A lyrical Southern tale of rippling effects.

READ REVIEW

FRIDAY CALLS

A SOUTHERN NOVEL

A debut literary novel tells the interlocking stories of the denizens of a North Carolina town.

In the South in the 1950s, there aren’t any bars. The rich drink at their clubs or one another’s homes. The poor sip at drink houses. Harry Davis runs a beverage distributor in Winston-Salem, though he also oversees an illegal sports-betting operation with his friend Syd Siddon. One of Harry’s employees, Evelina Starlight “Big Rise” Peak—so called because she is the largest woman anyone has ever seen—is a former prostitute and Social Security check thief. Her younger brother, the simple but sensitive Homer Kenny, works for everybody: “Kenny is the fellow who is there if anyone needs anything—The Master of the Job, the Errand, the Task. He works for many people, does many things, knows more than they think he does and keeps his mouth shut.” Benjamin Franklin “Bo” Winphrie runs a drink house, sells drugs, and thinks enough of himself to adopt the first name of rock star Bo Diddley. After a fight about money, Kenny shoots Bo in the drink house; meanwhile, across town, one of Harry’s well-to-do clients accidentally drives his car onto the railroad tracks and is hit by a train. These two events send shock waves throughout the town, destabilizing the usual way of things in Winston-Salem and bringing its communities—rich and poor, black and white—into unexpected collisions. Glenn’s prose is full of color and motion, as here, during Bo’s murder: “The form of Bo stops moving and yanks like being startled, jerking to the right, a pulling back away like un-huh, no, no you don’t, and then Bo’s chin comes up and down like a fast nod and then he cat-dances back to the bar counter and slumps a little bit, but stays more due north than not.” The book’s cast is large, and the narrative hops between characters every few pages, though readers will eventually get to know everyone and can mostly keep track of them. At nearly 300 pages, it’s a long, dense, and meandering tale, but there is plenty about the author’s sprawling yarn to keep readers entertained.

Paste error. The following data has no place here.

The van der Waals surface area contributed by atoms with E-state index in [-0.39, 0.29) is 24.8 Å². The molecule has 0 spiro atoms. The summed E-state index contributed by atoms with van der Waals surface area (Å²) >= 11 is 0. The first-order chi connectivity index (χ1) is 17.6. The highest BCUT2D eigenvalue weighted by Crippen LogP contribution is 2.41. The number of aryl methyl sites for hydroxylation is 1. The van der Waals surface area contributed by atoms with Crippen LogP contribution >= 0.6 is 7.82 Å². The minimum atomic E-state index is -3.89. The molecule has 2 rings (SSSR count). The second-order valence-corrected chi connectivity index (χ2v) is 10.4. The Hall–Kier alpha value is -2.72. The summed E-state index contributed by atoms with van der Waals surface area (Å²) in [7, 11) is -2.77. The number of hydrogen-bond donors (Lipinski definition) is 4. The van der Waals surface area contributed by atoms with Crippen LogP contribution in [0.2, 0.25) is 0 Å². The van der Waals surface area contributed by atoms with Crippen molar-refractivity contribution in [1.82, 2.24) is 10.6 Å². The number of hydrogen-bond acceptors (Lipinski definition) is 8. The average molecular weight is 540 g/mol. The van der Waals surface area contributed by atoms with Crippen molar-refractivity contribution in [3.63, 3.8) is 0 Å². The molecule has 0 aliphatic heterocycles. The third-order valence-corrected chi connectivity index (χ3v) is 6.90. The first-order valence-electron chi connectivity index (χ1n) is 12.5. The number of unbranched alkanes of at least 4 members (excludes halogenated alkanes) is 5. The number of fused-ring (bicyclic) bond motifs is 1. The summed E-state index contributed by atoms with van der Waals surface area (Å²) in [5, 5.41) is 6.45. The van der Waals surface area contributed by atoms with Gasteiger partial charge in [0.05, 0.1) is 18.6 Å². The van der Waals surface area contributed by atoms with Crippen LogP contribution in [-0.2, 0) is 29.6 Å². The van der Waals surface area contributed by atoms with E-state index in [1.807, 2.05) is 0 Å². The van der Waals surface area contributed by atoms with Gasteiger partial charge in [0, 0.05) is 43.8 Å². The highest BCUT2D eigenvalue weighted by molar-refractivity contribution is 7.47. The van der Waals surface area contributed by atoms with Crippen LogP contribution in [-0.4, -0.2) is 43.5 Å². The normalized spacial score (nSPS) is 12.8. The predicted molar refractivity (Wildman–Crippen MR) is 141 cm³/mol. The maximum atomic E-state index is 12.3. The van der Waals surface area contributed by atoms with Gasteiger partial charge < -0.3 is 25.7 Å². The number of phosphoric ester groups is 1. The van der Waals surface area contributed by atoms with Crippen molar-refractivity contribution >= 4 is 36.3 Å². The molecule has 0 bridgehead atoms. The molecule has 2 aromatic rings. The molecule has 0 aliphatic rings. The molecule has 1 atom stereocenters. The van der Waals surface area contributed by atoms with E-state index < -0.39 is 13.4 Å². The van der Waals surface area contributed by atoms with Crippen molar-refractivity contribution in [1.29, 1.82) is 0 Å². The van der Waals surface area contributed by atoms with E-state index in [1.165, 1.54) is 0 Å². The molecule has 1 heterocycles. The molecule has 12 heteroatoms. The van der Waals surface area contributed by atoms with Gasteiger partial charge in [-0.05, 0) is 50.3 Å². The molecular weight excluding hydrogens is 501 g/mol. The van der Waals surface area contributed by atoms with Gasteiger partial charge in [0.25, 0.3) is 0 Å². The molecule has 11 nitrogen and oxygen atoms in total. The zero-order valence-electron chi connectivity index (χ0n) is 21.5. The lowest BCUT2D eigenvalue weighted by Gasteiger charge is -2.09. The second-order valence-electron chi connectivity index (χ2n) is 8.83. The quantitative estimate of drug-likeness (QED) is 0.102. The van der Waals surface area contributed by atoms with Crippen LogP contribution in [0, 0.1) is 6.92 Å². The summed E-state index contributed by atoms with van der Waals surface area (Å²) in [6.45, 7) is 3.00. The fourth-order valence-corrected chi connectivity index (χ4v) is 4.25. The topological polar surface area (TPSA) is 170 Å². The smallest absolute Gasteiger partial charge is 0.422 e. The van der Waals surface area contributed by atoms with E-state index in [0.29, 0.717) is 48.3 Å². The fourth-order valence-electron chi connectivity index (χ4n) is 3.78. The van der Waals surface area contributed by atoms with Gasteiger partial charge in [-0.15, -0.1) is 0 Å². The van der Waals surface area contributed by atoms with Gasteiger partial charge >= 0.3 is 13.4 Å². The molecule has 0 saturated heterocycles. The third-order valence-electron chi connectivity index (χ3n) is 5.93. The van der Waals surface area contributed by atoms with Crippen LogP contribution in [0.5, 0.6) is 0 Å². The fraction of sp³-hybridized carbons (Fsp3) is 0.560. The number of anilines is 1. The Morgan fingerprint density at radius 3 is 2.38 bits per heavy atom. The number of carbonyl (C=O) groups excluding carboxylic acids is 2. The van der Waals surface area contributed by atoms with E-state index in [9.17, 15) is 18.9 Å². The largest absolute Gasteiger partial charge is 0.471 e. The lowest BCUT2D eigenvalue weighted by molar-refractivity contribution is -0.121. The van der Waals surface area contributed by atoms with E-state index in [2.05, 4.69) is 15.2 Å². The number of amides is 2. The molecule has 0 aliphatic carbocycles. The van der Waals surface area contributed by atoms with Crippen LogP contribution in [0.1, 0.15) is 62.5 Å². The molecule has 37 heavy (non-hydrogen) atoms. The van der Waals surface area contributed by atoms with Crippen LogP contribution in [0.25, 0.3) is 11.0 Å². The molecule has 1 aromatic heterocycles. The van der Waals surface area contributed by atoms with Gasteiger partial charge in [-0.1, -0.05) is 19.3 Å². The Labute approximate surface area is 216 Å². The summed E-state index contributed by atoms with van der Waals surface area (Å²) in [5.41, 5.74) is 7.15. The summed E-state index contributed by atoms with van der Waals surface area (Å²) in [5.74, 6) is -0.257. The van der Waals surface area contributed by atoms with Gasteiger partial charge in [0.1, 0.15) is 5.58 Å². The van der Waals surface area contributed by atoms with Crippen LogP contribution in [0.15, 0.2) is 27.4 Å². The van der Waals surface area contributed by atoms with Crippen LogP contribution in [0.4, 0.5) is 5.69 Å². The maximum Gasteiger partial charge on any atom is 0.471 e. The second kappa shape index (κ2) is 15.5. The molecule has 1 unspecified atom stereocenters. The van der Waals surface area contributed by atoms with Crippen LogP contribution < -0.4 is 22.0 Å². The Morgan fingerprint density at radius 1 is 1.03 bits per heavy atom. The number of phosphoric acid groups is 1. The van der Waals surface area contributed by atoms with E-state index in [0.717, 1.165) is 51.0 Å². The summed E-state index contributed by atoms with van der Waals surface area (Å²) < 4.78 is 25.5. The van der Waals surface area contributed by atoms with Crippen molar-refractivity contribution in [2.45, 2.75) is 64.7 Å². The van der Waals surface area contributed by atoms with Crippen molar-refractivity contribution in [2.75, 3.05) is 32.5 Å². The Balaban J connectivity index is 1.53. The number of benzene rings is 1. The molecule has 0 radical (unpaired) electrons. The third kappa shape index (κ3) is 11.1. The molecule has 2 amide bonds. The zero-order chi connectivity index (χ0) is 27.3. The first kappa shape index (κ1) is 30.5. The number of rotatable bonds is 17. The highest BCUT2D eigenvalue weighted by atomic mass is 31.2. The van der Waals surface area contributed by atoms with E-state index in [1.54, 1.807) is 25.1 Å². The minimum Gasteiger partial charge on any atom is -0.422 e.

A lyrical Southern tale of rippling effects.

Pub Date: Feb. 26, 2019

ISBN: 978-1-5136-3623-8

Page Count: 300

Publisher: Time Tunnel Media

Review Posted Online: Feb. 19, 2019

Kirkus Reviews Issue: April 1, 2019

Did you like this book?

No Comments Yet

Kin “[find] each other’s lives inscrutable” in this rich, sharp story about the way identity is formed.

Our Verdict

  • Our Verdict
  • GET IT

  • New York Times Bestseller

  • IndieBound Bestseller

THE VANISHING HALF

Inseparable identical twin sisters ditch home together, and then one decides to vanish.